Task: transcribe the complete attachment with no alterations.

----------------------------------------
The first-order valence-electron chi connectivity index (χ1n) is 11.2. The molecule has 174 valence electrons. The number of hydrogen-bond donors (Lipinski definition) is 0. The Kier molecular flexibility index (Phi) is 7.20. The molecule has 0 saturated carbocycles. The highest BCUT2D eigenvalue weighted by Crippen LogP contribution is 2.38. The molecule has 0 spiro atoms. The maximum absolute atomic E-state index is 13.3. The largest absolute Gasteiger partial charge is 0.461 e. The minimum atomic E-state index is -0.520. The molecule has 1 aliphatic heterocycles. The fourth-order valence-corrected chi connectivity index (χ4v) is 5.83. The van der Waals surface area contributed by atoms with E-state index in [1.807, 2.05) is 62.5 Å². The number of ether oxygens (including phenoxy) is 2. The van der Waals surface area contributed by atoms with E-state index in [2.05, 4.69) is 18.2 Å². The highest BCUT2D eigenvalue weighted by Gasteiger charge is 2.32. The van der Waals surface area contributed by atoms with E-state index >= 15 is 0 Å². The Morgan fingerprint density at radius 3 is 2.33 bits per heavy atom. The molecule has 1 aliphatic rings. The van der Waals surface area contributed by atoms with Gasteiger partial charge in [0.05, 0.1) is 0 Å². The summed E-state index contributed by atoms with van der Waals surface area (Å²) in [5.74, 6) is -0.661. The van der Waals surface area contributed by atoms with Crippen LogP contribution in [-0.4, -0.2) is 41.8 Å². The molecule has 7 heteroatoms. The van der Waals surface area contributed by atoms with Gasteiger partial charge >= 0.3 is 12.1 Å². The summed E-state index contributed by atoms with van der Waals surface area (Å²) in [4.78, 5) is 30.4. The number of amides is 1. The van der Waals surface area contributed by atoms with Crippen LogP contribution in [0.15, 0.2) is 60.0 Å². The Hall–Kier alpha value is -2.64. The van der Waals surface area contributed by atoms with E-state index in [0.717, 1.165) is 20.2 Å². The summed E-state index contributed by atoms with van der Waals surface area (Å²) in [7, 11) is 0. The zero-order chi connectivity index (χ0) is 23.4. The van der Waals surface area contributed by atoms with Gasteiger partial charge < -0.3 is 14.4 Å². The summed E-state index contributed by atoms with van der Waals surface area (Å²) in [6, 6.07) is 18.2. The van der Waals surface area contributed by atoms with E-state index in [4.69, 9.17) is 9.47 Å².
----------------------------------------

The first-order valence-electron chi connectivity index (χ1n) is 11.2. The molecule has 174 valence electrons. The number of hydrogen-bond donors (Lipinski definition) is 0. The Kier molecular flexibility index (Phi) is 7.20. The molecule has 0 saturated carbocycles. The highest BCUT2D eigenvalue weighted by Crippen LogP contribution is 2.38. The molecule has 0 spiro atoms. The maximum absolute atomic E-state index is 13.3. The largest absolute Gasteiger partial charge is 0.461 e. The minimum atomic E-state index is -0.520. The molecule has 1 aliphatic heterocycles. The fourth-order valence-corrected chi connectivity index (χ4v) is 5.83. The van der Waals surface area contributed by atoms with E-state index in [1.807, 2.05) is 62.5 Å². The number of ether oxygens (including phenoxy) is 2. The van der Waals surface area contributed by atoms with E-state index in [2.05, 4.69) is 18.2 Å². The highest BCUT2D eigenvalue weighted by Gasteiger charge is 2.32. The van der Waals surface area contributed by atoms with E-state index >= 15 is 0 Å². The Morgan fingerprint density at radius 3 is 2.33 bits per heavy atom. The molecule has 1 aliphatic rings. The van der Waals surface area contributed by atoms with Gasteiger partial charge in [0.05, 0.1) is 0 Å². The summed E-state index contributed by atoms with van der Waals surface area (Å²) in [5.74, 6) is -0.661. The van der Waals surface area contributed by atoms with Crippen LogP contribution in [-0.4, -0.2) is 41.8 Å². The molecule has 7 heteroatoms. The van der Waals surface area contributed by atoms with Gasteiger partial charge >= 0.3 is 12.1 Å². The summed E-state index contributed by atoms with van der Waals surface area (Å²) in [4.78, 5) is 30.4. The number of amides is 1. The van der Waals surface area contributed by atoms with Crippen LogP contribution in [0.15, 0.2) is 60.0 Å². The Hall–Kier alpha value is -2.64. The van der Waals surface area contributed by atoms with E-state index in [0.717, 1.165) is 20.2 Å². The summed E-state index contributed by atoms with van der Waals surface area (Å²) in [7, 11) is 0. The zero-order chi connectivity index (χ0) is 23.4. The van der Waals surface area contributed by atoms with Gasteiger partial charge < -0.3 is 14.4 Å². The summed E-state index contributed by atoms with van der Waals surface area (Å²) in [6, 6.07) is 18.2. The van der Waals surface area contributed by atoms with E-state index in [4.69, 9.17) is 9.47 Å².